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In JoVE (1)
Other Publications (5)
Articles by Clarisse Aichelburg in JoVE
Using Fiberless, Wearable fNIRS to Monitor Brain Activity in Real-world Cognitive Tasks
Paola Pinti1,2, Clarisse Aichelburg3, Frida Lind3, Sarah Power1, Elizabeth Swingler3, Arcangelo Merla2, Antonia Hamilton3, Sam Gilbert3, Paul Burgess3, Ilias Tachtsidis1
1Department of Medical Physics and Biomedical Engineering, Malet Place Engineering Building, University College London, 2Infrared Imaging Lab, Institute for Advanced Biomedical Technology (ITAB), Department of Neuroscience, Imaging and Clinical Sciences, University of Chieti-Pescara, 3Institute of Cognitive Neuroscience, Alexandra House, University College London
Other articles by Clarisse Aichelburg on PubMed
PloS One. 2012 | Pubmed ID: 22911801
There is strong evidence that magnitudes in different dimensions can interfere. A majority of previous studies on the interaction of temporal magnitudes on numerosity showed no interfering effect, while many studies have reported the interference of numerosity on judgement of temporal magnitudes. We speculated that this one-way interference is confounded by the magnitudes used in the studies. We used a methodology that allowed us to study this interaction reciprocally. Moreover, we selected magnitudes for two dimensions that enabled us to detect their interfering effects. Participants had to either judge which of two successive sets of items was more numerous (numerosity judgement task), or which set of items was presented longer (duration judgement task). We hypothesised that a longer presentation of a set will be judged as being more numerous, and vice versa, a more numerous set will be judged as being presented longer. Results confirmed our hypothesis. A positive correlation between duration of presentation and judged numerosity as well as a positive correlation between the number of items and judged duration of presentation was found. This observation supports the idea that duration and numerosity judgements are not completely independent and implies the existence of (partly) generalised and abstract components in the magnitude representations.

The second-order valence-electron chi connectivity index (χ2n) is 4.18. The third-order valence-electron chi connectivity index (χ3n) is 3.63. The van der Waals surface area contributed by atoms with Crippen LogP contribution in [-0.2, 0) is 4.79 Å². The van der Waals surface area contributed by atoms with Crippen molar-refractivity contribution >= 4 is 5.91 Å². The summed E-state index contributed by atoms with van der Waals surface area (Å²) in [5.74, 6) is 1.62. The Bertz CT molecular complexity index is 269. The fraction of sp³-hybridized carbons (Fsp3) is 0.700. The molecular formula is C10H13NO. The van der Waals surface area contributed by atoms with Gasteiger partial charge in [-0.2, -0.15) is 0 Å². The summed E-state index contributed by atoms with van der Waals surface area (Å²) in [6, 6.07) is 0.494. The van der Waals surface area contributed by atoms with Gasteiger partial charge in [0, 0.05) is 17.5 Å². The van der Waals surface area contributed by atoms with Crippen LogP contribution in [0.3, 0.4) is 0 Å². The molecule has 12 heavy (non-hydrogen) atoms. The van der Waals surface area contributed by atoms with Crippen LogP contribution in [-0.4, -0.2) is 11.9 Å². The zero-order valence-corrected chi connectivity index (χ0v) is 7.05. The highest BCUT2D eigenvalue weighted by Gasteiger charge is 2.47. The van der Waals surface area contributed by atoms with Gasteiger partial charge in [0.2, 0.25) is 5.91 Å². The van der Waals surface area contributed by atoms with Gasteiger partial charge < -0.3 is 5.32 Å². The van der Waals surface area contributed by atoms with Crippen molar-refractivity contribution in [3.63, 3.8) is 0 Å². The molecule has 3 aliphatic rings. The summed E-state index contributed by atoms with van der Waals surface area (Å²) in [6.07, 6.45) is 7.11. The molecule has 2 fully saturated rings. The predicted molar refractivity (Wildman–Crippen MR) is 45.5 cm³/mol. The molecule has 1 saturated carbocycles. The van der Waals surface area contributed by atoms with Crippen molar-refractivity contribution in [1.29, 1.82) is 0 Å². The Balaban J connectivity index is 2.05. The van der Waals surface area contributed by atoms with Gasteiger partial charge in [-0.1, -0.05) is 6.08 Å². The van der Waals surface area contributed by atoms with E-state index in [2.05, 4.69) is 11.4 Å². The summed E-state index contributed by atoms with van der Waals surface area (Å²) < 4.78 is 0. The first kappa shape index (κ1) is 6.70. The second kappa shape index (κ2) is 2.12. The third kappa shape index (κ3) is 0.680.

PloS One. 2013 | Pubmed ID: 23326579
The interference of magnitudes in different dimensions has been demonstrated previously, but the effect of training in one dimension on judgment of another has yet to be examined. The present study aimed to investigate the effect of training in numerosity judgment on judgment of duration. 32 participants took part in two sessions, 12 days apart, and had to judge which of two successive sets of items was presented longer. Half of the participants (training group) were additionally trained in 11 sessions to judge which one of the two successive sets of items was more numerous. It was found that the participants in the training group became more prone to the interference of numerosity on judging duration after training, when compared to the control group. Thus, being trained to more easily perceive the difference in number of items in the two sets affected the perception of duration. On the 3-month follow up session, no effect was found with 20 participants (n = 10 for each group). These findings indicate that the interference of magnitudes in different dimensions can be modulated by training. We discuss that this modulatory effect might be due to neural changes in shared brain regions between interfering magnitudes and/or is mediated by higher levels of perception.
Journal of Experimental Psychology. Human Perception and Performance. Oct, 2014 | Pubmed ID: 24999611